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I would like to make a small contribution to the recognition of the Armenian Genocide


Sofia Verdi (Inga Seyranova),

  poet (Russia)


- A cosmetologist by profession, but you also write poems. We know that now you are working on the poem "Tears of the Mountains of Armenia". How and when did you get the idea to write it?

- I always had the idea to write a poem about the massacres of Armenians, because my parents and grandmother always told how the Turks treated them cruelly and how they humiliated the Armenians.

- Are you from a family of survivors of the Armenian Genocide?

- Yes, my maternal great-grandmother, Dongarova Zarvard, told how she ran away from the Turks with her five-year-old son in her arms. When the Turk caught her, he said that he would now slaughter her son like a lamb. Then my grandmother crawled to his feet and on her knees began to beg him to let her son go. Miraculously, they survived. The fact is that when the Turk raised his sword, he sneezed. Then he sharply turned around, stuck his sword into the tree and said: "Run, miserable woman, run and say thanks not to your God, but to my Allah"...

I describe this story in a poetic form in my poem "Tears of the Mountains of Armenia". Every time I was told this story, I was trembling with indignation! After these terrible stories, I passed this pain through myself. That's when I got the idea to create something powerful, strong, so that people's hair would stand on end. The idea, of course, arose a long time ago, but, apparently, the time to write has come now. This is a small tribute to my ancestors. Each chapter of my poem is one real life story.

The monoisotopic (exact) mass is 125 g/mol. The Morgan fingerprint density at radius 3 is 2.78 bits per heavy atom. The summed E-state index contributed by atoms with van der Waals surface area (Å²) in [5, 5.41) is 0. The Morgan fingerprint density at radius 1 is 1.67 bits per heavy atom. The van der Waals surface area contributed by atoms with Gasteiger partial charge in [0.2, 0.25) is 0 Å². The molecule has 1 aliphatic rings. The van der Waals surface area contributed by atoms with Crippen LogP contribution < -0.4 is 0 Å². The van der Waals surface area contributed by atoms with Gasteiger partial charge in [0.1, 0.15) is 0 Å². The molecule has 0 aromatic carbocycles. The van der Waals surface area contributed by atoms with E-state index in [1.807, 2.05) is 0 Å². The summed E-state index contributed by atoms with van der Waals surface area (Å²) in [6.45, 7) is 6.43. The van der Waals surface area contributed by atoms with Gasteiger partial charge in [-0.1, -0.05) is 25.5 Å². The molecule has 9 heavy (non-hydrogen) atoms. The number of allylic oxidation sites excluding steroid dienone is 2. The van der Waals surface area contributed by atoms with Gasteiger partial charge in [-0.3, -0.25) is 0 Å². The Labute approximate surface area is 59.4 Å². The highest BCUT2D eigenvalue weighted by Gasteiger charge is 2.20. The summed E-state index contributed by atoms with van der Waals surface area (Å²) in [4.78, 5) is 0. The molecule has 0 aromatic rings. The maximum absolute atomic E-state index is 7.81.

I would like to make a small contribution to the recognition of the Armenian Genocide. Because until there is no recognition, they will always kill us, slaughter us, rape us. And this will continue until they destroy our traditions, our language and finally our world! Everything can happen again if we do not prevent it. My mission is this - to gather all the Armenians in the world and demand the recognition of the Genocide.

-           Where are you from?

- That is a very interesting story. The book of our family has been preserved, which tells that in the second half of the 8th century the Persians captured and took to Persia a large group of Armenian craftsmen. Among them were my ancestors. In Persia, they were settled in groups in large cities and over the centuries they built fortresses, palaces, houses, bridges, public buildings. They lived in the position of artisans, not slaves, but they did not have the right to return to their homeland, and the language of the Persians (Farsi) eventually became their own. They founded schools, apparently parish schools, and taught their children the Armenian language and literacy.

In the 9th century, at the invitation of the Persian Shah, Maharaja of Madras came to Persia from India. He was impressed by the firm and beautifully built palaces, fortresses, houses, bridges and roads. Inquiring about who built these structures, he learned that this was the work of captured Armenians.

Maharaja turned to the Shah with a request to give him several Armenian masters with their families. In the state of Madras, they were accepted as free artisans and were engaged in the construction business. In the 12th century, the city-state of Madras, as a result of wars and epidemics, fell into decay and became impoverished. The Armenian community came to the conclusion that the time had come to appeal to the authorities to let them to return to their homeland. And they arrived in Shemakha - a city in Eastern Armenia.

My ancestors returned to Armenia, they named their village Madrasa in honour of the last city in which they lived. They built houses for themselves and took up viticulture and winemaking. Their products have always been in demand.

- Who is Grigor Narekatsi for you - the great Armenian poet, philosopher and theologian of the 10th century?